On a crisp Ohio morning in late November, Michael Oberdick climbed into his car and settled in for a long ride. A very long ride. Over the next 12 days, Michael would cross 13 states and drive 2,000-plus miles through the American Midwest. But this wasn’t your typical road trip. Instead of stopping to see the sights, Michael stopped to see repair shops. His goal: meet as many people in the electronics repair community as possible.
Grieving is a weird process, and part of mine involved spending time with my dad’s old bike. The thing was a mess. The tires were brittle and crumbling, spokes askew, rims warped. All the shiny bits were coated in rust. The headset was seized as the packing grease had petrified into a crust. Spiderwebs shrouded every nook and cranny. It looked ready for the junk heap; it hadn’t been touched in nearly 30 years. Fixing it meant the world to me.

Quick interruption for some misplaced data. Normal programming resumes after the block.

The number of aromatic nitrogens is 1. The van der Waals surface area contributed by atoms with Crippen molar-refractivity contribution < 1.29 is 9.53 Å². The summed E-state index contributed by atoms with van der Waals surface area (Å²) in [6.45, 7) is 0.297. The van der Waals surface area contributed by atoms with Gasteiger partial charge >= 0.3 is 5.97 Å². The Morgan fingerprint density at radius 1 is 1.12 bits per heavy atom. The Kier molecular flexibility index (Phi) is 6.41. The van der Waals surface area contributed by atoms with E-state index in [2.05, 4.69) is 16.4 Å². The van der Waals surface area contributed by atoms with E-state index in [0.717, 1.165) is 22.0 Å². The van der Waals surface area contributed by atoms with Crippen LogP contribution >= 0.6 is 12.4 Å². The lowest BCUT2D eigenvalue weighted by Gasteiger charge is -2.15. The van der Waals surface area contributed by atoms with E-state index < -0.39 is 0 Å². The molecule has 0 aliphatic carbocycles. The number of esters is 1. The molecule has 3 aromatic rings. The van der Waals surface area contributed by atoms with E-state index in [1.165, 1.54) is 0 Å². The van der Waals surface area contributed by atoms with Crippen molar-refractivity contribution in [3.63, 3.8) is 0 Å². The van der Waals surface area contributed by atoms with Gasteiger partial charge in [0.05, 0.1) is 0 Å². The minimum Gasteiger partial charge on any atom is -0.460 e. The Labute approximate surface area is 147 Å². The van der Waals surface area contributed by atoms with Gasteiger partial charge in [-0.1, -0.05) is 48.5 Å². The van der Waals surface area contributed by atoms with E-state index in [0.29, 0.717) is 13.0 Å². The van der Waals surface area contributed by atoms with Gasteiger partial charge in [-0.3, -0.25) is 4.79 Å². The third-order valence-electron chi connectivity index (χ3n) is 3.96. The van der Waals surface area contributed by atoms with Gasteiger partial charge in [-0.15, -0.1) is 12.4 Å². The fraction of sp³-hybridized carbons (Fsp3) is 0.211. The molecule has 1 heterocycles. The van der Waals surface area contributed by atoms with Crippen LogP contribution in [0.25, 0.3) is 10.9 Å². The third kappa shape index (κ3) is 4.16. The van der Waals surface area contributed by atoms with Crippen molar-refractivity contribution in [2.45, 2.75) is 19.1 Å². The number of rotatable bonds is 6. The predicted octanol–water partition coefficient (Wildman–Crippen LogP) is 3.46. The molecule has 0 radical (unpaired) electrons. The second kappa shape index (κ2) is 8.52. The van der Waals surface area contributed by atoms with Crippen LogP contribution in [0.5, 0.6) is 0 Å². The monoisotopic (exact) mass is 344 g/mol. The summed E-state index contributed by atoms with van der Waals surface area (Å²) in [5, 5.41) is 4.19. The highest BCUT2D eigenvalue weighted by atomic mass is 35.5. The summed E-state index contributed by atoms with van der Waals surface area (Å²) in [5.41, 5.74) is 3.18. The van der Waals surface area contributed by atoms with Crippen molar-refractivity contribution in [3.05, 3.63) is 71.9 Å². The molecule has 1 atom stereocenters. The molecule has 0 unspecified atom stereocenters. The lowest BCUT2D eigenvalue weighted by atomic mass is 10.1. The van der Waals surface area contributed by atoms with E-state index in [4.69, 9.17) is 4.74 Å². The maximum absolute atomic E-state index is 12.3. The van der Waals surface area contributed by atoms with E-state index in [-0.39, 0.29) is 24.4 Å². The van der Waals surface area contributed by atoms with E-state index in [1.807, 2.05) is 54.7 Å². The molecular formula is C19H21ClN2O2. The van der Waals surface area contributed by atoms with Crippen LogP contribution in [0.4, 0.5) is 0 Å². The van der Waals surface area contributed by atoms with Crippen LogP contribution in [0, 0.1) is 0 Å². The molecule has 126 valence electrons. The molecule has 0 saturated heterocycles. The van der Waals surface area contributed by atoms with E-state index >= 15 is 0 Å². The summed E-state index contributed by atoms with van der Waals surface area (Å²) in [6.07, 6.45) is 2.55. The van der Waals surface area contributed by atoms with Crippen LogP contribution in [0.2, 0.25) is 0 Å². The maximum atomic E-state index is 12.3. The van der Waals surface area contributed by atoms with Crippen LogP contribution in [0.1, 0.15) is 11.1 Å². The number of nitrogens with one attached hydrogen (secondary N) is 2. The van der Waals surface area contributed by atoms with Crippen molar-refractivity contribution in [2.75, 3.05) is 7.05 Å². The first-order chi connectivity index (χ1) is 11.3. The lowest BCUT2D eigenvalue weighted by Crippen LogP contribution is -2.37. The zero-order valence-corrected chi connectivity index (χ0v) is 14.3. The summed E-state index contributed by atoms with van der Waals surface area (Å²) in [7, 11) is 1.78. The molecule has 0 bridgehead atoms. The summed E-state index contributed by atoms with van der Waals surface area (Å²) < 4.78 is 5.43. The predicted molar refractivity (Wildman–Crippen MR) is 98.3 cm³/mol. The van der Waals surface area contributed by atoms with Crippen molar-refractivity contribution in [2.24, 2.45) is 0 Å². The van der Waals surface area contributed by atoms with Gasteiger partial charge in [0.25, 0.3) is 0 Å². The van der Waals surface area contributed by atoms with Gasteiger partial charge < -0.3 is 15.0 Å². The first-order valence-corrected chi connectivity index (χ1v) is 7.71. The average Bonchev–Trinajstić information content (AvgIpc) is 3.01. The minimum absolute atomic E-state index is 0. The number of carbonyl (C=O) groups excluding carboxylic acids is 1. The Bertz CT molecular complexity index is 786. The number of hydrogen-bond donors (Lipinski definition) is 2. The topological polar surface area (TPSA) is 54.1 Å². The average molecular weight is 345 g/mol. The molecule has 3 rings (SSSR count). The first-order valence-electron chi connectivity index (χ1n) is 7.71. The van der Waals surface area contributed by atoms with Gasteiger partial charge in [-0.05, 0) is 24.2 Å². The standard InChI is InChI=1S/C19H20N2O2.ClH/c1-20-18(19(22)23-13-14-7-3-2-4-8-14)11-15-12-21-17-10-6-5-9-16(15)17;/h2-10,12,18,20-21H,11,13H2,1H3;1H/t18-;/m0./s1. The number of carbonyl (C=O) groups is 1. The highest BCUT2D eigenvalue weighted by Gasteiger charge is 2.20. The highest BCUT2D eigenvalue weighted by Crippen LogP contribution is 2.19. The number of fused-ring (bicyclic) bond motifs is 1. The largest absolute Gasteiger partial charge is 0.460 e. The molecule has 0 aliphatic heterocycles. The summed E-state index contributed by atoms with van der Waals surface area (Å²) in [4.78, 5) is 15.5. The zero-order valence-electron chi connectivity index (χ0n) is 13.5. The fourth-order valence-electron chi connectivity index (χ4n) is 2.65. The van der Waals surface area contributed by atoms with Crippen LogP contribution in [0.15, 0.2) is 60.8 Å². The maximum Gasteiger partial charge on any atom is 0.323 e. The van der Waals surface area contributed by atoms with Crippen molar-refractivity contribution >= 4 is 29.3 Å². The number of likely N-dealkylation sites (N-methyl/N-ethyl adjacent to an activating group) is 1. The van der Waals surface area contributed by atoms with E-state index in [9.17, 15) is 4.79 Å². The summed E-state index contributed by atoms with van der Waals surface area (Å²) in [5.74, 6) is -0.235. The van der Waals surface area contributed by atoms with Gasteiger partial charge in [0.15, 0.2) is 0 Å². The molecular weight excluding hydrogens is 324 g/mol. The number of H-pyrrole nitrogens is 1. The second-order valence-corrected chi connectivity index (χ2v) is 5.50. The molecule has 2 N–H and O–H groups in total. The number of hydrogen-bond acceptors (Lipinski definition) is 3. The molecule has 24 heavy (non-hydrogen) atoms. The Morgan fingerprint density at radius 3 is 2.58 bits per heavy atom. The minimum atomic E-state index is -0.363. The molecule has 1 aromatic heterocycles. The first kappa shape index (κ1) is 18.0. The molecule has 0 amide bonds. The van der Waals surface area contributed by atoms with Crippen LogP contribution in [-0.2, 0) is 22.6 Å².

Big Bird and the gang instantly transport me back to my childhood—in footie pajamas, singing along to Sesame Street’s familiar theme song. Since its premiere in 1969, Sesame Street has taught millions of kids around the globe to count, read, and sing. But Sesame Street also teaches kids something that can’t be taught in schoolbooks—the value of caring for themselves, their community, and the world. What better way to teach some of life’s greatest lessons than through repair?